Inevitably, though, for the people who did know anyone involved the sense of tragedy slowly dissipates, and the whole thing starts resembling a drinking game. Drink once for every official who got fired afterwards, drink twice for every violation the club committed, drink three times for every person crimilally charged... Drink once for every firework whose instructions were not read because they were in Chinese, drink twice for every firework whose instructions were in Russian and said "for outdoor use only" that got used inside nevertheless.

The findings, so far (might change as the investigation proceeds):

- The club was on the first floor of an apartment building. The premises were owned by the Ministry of Defense, and rented out illegally.
- On the paper, the place was a cafe for 50 persons, with an area of 460 m² and huge windows. In reality it held 400 people on the most crowded nights (which the fire night luckily wasn't), had no windows to speak of and was 660 m². The extra 200 m² appeared and the windows disappeared when they moved and rebuilt the wall. Nobody admits having ever received any rent for the extra square footage, or metrage, and none of the inspectors noticed it.
- Emergency exits? We don't need any fucking emergency exits! We have those huge windows, just look at this paper! (OK, there was one unmarked extra exit that only the staff knew about.)
- The first fire inspection paper was signed in 2003 by a person who got fired from the position of a fire inspector in 2002.
- The ceiling was made of twigs and highly flammable polystyrene that was so poisonous that it took people a couple of breaths to pass out.
- The wiring was under the polystyrene, so the lights immediately went out. Emergency lights? What's that?
- Most employees were not officially working there.
- Come to think of it, the place didn't really exist, at least not as far as the tax office was concerned.
- The police who were investigating where the fireworks came from found 700 cubic meters of fireworks in a plastics factory in Chelyabinsk, where they were stored without any fire safety measures. They also believe that 120 tons of fireworks are being stored in a research center called "Geodesy" in a Moscow suburb, and that this is where the nightclub fireworks came from. They'd like to test this hypothesis, but the research center police is not letting them in. The research center in fact happens to be an artillery range and has nothing to do with any geodesy.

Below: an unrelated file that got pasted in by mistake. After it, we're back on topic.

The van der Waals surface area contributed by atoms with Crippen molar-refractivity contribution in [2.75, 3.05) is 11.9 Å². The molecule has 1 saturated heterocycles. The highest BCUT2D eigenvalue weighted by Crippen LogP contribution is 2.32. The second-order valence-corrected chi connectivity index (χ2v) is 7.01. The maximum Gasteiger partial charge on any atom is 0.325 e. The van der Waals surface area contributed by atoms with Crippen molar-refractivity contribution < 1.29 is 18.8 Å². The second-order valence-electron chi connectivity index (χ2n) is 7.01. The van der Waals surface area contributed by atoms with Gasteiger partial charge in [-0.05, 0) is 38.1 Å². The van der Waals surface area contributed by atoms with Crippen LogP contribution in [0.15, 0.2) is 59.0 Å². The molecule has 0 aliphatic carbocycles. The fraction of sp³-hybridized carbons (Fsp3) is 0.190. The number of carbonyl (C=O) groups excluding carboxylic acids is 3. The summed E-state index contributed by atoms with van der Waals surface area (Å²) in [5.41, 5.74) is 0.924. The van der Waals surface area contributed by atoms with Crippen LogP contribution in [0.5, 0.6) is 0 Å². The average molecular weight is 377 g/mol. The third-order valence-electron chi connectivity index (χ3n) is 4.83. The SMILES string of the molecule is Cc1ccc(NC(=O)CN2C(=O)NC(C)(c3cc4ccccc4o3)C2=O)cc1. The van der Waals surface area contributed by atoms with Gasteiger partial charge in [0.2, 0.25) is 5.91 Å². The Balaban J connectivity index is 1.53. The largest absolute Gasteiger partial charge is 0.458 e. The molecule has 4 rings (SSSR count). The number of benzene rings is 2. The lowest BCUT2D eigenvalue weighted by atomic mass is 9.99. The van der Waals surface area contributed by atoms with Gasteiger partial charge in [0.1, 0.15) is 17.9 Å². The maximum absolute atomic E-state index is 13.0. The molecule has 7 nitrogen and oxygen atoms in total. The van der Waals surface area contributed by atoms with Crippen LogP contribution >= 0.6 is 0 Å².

Stop it, I can't drink that much.

Monday, December 14, 2009

Evil Eclipse and voodoo programming

My Eclipse (currently run in Ubuntu Karmic, but the problems started earlier) has been having some nasty problems for a while now. Quite weird really, boxes were not responding to the OK button, new software sources were not being added, you could commit stuff to SVN but not tag it, etc.

Turns out it's due to changes in GTK+, and can be completely cured by saying export GDK_NATIVE_WINDOWS=true before starting Eclipse.

It just feels so much like learning a magic spell in a roleplaying game.

Friday, December 11, 2009

You know the world economy is in crisis when...

...even the terrorists can afford to discriminate.

Five Americans tried to join several terrorist groups in Pakistan, but were rejected by Jamaat-ud-Dawa and Jaish-e-Muhammed for being foreigners without sufficient references.

Sheesh. Where is this world going with such discrimination against foreign labor?

Anyway, now Ramy Zamzam, Umar Farooq, Waqar Khan, Ahmad Mini, and Aman Hassan Yemer (See? See? Not a single Muhammed! Take that, Mark Steyn!) have been arrested and are being questioned by the US security officials.

Could be worse, of course. You know that the economy is really fucked when they start demanding 10 years of experience from people applying to be suicide bombers.

Sunday, December 06, 2009

No, we don't have campfires indoors

There was a horrible fire in a nightclub in Perm. 112 people are dead, out of about 250 people present; considering the injuries of the survivors, the death toll is likely to rise.

There is a lot of soul-searching in the Russian forums right now. Russians are corrupt, and not particularly safety-minded, and well aware of it, but they are not sure what to do about it: they are not all corrupt, of course, not even the majority, but it only takes a few percent of the population to make it possible for everyone who wants to bribe a fire safety inspector to find a bribable one. A few more percent, and the honest people stop choosing the professions where a lot of people take bribes. One can resist giving bribes, but in many cases it's not an option.

I kind of wish I knew how much the fire inspectors got in this case. To begin with, the club was on the first floor of an apartment building. Its ceiling was quite low (2.5 meters or so) and made of straw and dry twigs. Behind the twigs they had a highly flammable sort of polystyrene and lots of electrical wiring. Just the place for the indoor fireworks. The fireworks turned out to be bigger and hotter than specified, the place had only one emergency exit, and it was unmarked, and all the light worked from the wiring in the ceiling, so as soon at it caught fire the lights went out. And of course there were no sprinklers or fire alarm.